Though somewhat aloof, Delhi had always been close to my heart, and that inexplicable fascination for the unattainable found me vying to bridge the emotional gap. As we got closer I discovered an exasperatingly conflicting personality – impetuous one moment, surprisingly genteel the next and, at times, almost hostile. But being smitten I doggedly pursued, and before long came to understand the substance beneath the superficial attitude. As things stand today, Delhi completes my constant craving for history, culture and cuisine like nowhere else in India.

The moment I fell: Delhi’s resilient architectural heritage tells of a rich and animated past – these weather-beaten poems-in-stone had me at first sight.

Puneetinder Kaur Sidhu is a travel writer, content developer, food critic and incorrigible globetrotter. Follow her on Instagram @puneetinder_kaur.

A colourful New York street scene with neon signs and bright yellow taxis in the foreground
Wild and unpredictable: could you keep up with New York's vivacious nature? © Luciano Mortula - LGM / Shutterstock

New York City, USA: my mercurial amore

I'd long admired New York City from afar. And when we finally became acquainted, I knew it was the beginning of a lifelong romance. Its energy was beguiling, filled with the easy confidence of someone who knows they're special. As I wandered its cinematic streetscapes, I came to love New York’s electric and unpredictable charms and the way its mood changed in an instant – from chaotic urban scenes set to a cacophonous rhythm of taxi horns, to tranquil, brownstone-lined lanes with cafes tucked away from view, a secret to all but those in the know.

The moment I fell: The day I finally realised the secret to New York’s heady allure: whether your inclination be culture, food, fashion, architecture or history NYC can fulfil your fantasies.

Mikki Brammer is a writer, editor and photographer who always strives to have visited as many countries as years she’s lived. Follow her tweets @mikkibrammer.

People walking down one of Beijing's historic hutong alleyways
Wander through Beijing's historic hutong alleyways and discover the real soul of the city © DuKai photographer / Getty Images

Běijīng, China: love is blind

Whoever said love is blind must surely have meant you, Běijīng. Dressed in your gown of prim modernity, girdled with skyscrapers and garlanded with scarlet flags and socialist flowerbeds. Harmonious, civilised, and just a little bit bland. But I see the fire in your eyes that tells of a life richly lived. Triumphs and tragedies, love and laughter, secrets that reveal themselves to those who get close to you. Your winding lanes and willow-lined lakes, temple relics and wall remains, culinary and artistic treasures that survive and thrive. What I’m really saying is drop the act, you’re not fooling me. I love you for who you really are.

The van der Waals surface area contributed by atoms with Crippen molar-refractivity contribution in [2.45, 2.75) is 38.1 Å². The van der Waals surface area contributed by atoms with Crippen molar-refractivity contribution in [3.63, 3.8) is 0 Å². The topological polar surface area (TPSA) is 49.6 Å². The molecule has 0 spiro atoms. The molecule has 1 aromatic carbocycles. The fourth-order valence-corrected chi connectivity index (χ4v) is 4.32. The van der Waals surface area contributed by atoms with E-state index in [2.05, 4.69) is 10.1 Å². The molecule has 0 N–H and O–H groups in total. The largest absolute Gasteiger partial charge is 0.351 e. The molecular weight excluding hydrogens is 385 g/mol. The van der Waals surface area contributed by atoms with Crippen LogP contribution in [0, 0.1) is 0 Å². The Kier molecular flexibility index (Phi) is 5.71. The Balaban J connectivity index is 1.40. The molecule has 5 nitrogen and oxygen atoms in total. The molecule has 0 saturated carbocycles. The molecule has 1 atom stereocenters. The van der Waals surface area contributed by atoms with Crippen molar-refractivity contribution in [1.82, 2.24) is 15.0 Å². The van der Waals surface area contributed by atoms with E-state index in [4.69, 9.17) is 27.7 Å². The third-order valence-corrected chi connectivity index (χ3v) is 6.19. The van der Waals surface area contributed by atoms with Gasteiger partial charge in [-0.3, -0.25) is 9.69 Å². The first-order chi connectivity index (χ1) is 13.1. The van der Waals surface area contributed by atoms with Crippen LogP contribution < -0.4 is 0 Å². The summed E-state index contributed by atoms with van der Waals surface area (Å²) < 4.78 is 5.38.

The moment I fell: Wandering through silent, sleeping hutong alleyways by the light of a silvery moon.

Tom O’Malley is a writer who swapped London for Běijīng in 2008 and never looked back, apart from those times when he really missed pubs, or his mum. Follow his tweets @Beijing_gourmet.

A view of Table Mountain and Cape Town
Cape Town is a true beauty, inside and out © Quality Master / Shutterstock

Cape Town, South Africa: more than skin deep

It wasn’t quite love at first sight. I mean, I couldn’t help but find Cape Town attractive – how could you not? But it was only after I left that I realised I had fallen head over heels. What followed was a (rather one-sided) long-distance relationship, and when I returned I wondered how I could ever have left. Cape Town gets more beautiful by the day – of course it comes with some baggage, but who doesn’t? After all, it's Cape Town’s history that makes it such an amazing, soulful place, reminding me that you should never judge a book by its cover.

The moment I fell: Seeing that first glimpse of Table Mountain on my return to Cape Town and getting that wibbly feeling in my stomach, a feeling that confirmed this city was the one for me.

Lucy Corne moved to Cape Town in 2010 and writes on travel, food and beer. If she cricks her neck at just the right angle, she can see Table Mountain from her spare room/office. Follow her tweets @LucyCorne.